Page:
How To

Strategies for Reading Books You Already Have

Alex Luppens-Dale


Alex Luppens-Dale won the “Enthusiastic Reader Award” all four years of high school. She is a graduate of Sarah Lawrence College and received her MFA in Creative Writing from The New School. Her favorite genres are memoir, witches, and anything with cults. She lives in New Jersey. You can keep up with Alex's latest work at her website.

The book pile is more than half my height again. It gets out of hand because suddenly I’m reading six books for an article or I went to ComicCon or it was Tuesday and I was sad about it and, damn it, I deserve good things.

Maybe you’ve just overdone it a little. Maybe you harbor a dream of getting to TBR-zero. Maybe you’re perfectly fine with the number of unread books in your house and that is totally great. Marie Kondo and I want you to keep anything that brings you joy. I just get tired of looking at something that I was very excited to buy six months ago that I somehow have not yet gotten to.

Perhaps the stack of unread books on your nightstand is now taller than your actual nightstand and has become something of a safety hazard. If you’re doing the math based on your likely lifespan and feeling panicky instead of pleased, this guide is for you.


Weed the Pile

I am going to give you permission to not read the books you bought because this is sometimes hard for me. It’s OK to decide that something isn’t right for you. I used to have a habit of buying books based on what I felt that I “should” be reading. Those books sat on my shelf for a very long time. Donate or sell back anything that no longer excites you. Life is too short to feel like you “have” to read anything.

Use Your Library

This may sound a little counter-intuitive since it does bring more books in, but instead of buying a new book immediately, I check to see if I can get it from the library. The holds list tends to be fairly long for new books but it satisfies the feeling I will get the book eventually, even if it’s three months from now. One new book every couple of weeks doesn’t ruin my effort to read down the pile like a trip to the bookstore can. Plus I’m saving money on books I’m only likely to read once! I still feel like I’m getting a new book treat when those holds come in. (Did you know that you can pause your holds on Libby when things get out of control? Not that any of us have a problem with self-control where books are concerned. I don’t know anyone like that.)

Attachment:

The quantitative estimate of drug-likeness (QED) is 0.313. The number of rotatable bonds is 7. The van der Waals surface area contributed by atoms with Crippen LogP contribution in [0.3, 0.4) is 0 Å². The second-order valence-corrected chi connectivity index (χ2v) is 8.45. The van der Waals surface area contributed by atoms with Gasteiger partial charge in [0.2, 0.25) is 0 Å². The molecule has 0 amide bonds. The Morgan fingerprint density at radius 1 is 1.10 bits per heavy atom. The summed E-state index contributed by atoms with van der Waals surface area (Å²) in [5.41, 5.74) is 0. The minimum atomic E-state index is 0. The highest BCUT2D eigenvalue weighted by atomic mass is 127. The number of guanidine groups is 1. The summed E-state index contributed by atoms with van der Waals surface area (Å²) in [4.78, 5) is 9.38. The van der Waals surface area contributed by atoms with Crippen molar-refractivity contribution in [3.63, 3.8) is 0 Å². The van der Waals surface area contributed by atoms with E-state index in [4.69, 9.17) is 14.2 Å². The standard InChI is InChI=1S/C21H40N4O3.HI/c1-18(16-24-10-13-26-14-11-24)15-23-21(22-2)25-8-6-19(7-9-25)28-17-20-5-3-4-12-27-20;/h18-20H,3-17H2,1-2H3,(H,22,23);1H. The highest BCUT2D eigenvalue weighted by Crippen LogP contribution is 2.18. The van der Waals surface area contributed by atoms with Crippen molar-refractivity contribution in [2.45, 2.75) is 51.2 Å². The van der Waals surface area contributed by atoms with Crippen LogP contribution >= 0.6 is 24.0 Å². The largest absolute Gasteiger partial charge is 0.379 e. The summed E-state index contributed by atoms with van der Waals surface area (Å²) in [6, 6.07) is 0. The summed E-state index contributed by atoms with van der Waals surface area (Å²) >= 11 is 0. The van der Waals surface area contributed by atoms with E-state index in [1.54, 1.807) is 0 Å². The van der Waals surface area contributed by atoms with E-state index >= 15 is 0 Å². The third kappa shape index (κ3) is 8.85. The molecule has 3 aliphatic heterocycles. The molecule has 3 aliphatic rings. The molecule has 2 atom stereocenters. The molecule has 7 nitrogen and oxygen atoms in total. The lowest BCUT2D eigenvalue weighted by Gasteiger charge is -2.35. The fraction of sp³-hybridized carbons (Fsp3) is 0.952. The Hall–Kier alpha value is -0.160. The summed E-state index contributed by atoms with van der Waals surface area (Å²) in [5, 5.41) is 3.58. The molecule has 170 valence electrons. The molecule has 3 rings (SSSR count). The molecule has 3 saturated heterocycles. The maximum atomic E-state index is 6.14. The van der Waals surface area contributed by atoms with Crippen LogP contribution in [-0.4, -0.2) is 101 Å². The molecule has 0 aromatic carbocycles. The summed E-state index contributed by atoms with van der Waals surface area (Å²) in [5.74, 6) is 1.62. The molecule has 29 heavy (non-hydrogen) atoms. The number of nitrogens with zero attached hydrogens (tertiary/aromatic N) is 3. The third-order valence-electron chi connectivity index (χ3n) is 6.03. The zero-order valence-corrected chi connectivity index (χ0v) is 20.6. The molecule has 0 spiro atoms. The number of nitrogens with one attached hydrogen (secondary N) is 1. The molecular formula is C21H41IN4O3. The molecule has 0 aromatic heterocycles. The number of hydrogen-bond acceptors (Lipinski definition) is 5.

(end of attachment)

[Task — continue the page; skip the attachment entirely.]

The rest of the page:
Photo of book stacks by Ali Bong via Unsplash

Make Them Visible

This is probably my most helpful tip. Putting my unread books together shows me what I have to look forward to and can get me excited again for those books I just had to have. I used to have a bookshelf just for unread books. Now it’s a pile in my bedroom (I need a new bookshelf but buying new furniture is nowhere near as fun as buying books). This post on treating your unread books like a library could also help.

Depending on your level of commitment to this, it wouldn’t hurt to take a picture of your books and keep it as your phone background. You know, as a reminder for when you inevitably end up back in the bookstore. This also helps if you tend to forget what you have at home and are prone to purchasing duplicate books.

Bonus: Make it a Game!

I also like the idea of letting chance decide your next read by putting all of the titles into a jar and drawing names. I don’t know that I could do this one, just because sometimes I need something specific. Still, it’s definitely worth a try if you sometimes find it hard to decide on your next read.

How many unread books do you have at a given time? Does something else work for you? Tell us on Facebook or Twitter!